On the issue of monetisation, a spokesperson told Liam O’Dell that while automatic captions are used in YouTube’s trust and safety process when analysing content, any errors in the subtitles do not cause high levels of demonetisation on creator videos.

The comments formed part of a wider discussion with this website, where YouTube said they want to improve the accuracy of automatic captions and the user experience, as well as making them safer for viewers.

Other announcements included their partnership with Google Translate on bettering auto-translations, amending the grammar of automatic captions and expanding them into more languages – their first time doing so since 2008.

The YouTube spokesperson also revealed that the organisation had been experimenting with a new captions button on mobile.

At the moment, viewers have to select the ‘three dot overflow’ on the video player to access captions on mobile, using two extra taps to bring up more options and select the relevant subtitle track.

However, the platform is currently testing having a captions button present on the player itself, for viewers to turn on captions with one touch.

The experiment, along with YouTube’s other plans for automatic captions, comes just weeks before the platform looks to scrap its community contributions tool because of spam and low usage.

At the time of writing, more than 505,000 people have signed a petition calling on YouTube to reverse its decision, before the feature is due to be taken offline on 28 September.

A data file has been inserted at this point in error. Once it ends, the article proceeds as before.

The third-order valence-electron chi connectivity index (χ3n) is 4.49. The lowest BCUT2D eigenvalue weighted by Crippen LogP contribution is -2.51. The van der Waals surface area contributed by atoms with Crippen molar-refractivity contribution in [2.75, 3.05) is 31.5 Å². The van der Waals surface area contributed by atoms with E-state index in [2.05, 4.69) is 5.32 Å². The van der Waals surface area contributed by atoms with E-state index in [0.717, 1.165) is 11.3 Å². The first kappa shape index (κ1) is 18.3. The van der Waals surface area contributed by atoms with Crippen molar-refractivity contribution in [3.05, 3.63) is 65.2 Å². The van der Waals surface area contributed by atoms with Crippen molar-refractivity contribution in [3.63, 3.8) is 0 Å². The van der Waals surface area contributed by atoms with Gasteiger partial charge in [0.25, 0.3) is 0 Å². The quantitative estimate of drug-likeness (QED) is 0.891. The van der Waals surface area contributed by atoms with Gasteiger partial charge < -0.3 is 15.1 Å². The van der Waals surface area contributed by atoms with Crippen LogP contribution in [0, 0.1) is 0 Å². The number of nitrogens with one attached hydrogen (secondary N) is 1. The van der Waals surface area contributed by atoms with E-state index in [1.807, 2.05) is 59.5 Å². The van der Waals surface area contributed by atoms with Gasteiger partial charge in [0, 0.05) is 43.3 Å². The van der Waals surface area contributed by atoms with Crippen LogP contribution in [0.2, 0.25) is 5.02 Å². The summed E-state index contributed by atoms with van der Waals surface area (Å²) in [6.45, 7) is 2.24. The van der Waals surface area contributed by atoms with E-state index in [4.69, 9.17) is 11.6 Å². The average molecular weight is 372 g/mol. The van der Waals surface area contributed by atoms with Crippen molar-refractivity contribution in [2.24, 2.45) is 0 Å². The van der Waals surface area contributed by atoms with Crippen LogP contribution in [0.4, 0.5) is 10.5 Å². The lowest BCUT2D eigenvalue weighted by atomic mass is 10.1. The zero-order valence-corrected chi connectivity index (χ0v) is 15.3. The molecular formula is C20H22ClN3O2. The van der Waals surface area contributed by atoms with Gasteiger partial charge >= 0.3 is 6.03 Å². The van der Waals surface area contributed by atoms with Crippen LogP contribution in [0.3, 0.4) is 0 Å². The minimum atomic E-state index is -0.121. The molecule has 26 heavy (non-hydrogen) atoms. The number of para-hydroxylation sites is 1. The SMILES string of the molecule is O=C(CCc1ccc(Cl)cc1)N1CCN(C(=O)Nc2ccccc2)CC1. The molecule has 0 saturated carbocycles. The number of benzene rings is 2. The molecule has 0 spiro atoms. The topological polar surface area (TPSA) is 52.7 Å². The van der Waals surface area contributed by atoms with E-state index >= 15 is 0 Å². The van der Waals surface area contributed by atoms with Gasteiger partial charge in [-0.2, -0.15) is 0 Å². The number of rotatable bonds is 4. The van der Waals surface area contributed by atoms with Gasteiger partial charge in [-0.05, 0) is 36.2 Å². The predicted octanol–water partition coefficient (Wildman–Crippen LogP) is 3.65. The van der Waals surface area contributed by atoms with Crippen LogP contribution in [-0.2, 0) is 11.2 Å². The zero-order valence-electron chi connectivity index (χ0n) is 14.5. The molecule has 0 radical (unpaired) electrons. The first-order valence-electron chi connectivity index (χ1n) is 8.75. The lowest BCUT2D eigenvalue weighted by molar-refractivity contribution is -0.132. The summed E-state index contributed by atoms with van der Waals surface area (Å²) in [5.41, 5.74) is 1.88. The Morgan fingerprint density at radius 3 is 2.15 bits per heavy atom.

Update – 18.09.20 – 18:45 (GMT): Commenting on the announcement of the new automatic captions setting, Deaf activist Andrew Parsons tweeted: “Oh wow, YouTube enforcing censoring swear words in the automatic captions feels more infantilizing than non-disabled parents pushing back against caption users complaining to Netflix about censorship in PG-13+ TV shows.

“One video I know the person uses F-bomb regularly and automatic captions is”[___]”, “[____] off”, “[___] ton”, and “[___] ing” all over the place. There is a huge difference between censoring yourself, and someone else doing the censoring.”

They concluded by telling YouTube that their new setting “is not a good feature”.

Meanwhile, deaf campaigner and content creator Rikki Poynter added: “Next YouTube title: YouTube thinks us deaf people are a bunch of babies.”

In a series of comments made to this website on background, a YouTube spokesperson did not say whether a certain list of words were being automatically replaced by the feature.

Instead, they said that their automatic speech recognition engine is used to identify a range of words which may be considered potentially inappropriate, and not just swear words.

When presented with Andrew’s tweets about the feature feeling “infantilizing”, the spokesperson responded by stressing that the tool is being implemented to prevent words which are potentially inappropriate from appearing in the site’s automatic captions by mistake.

They concluded by saying that the setting is being gradually rolled out this week, and will be made available to all platform users by the end of the day on Friday.

Update – 18.09.20 – 22:00 (GMT): In a statement to this website about their involvement in the development of the new automatic captions setting, Howard A. Rosenblum, CEO of the National Association of the Deaf (NAD), said: “The [NAD] appreciates the opportunity to collaborate with Google/YouTube as they work to continually improve their automated captioning system, including ensuring the avoidance of inadvertent displays of inappropriate words while doing so in a way that is immediately apparent to deaf and hard of hearing viewers.”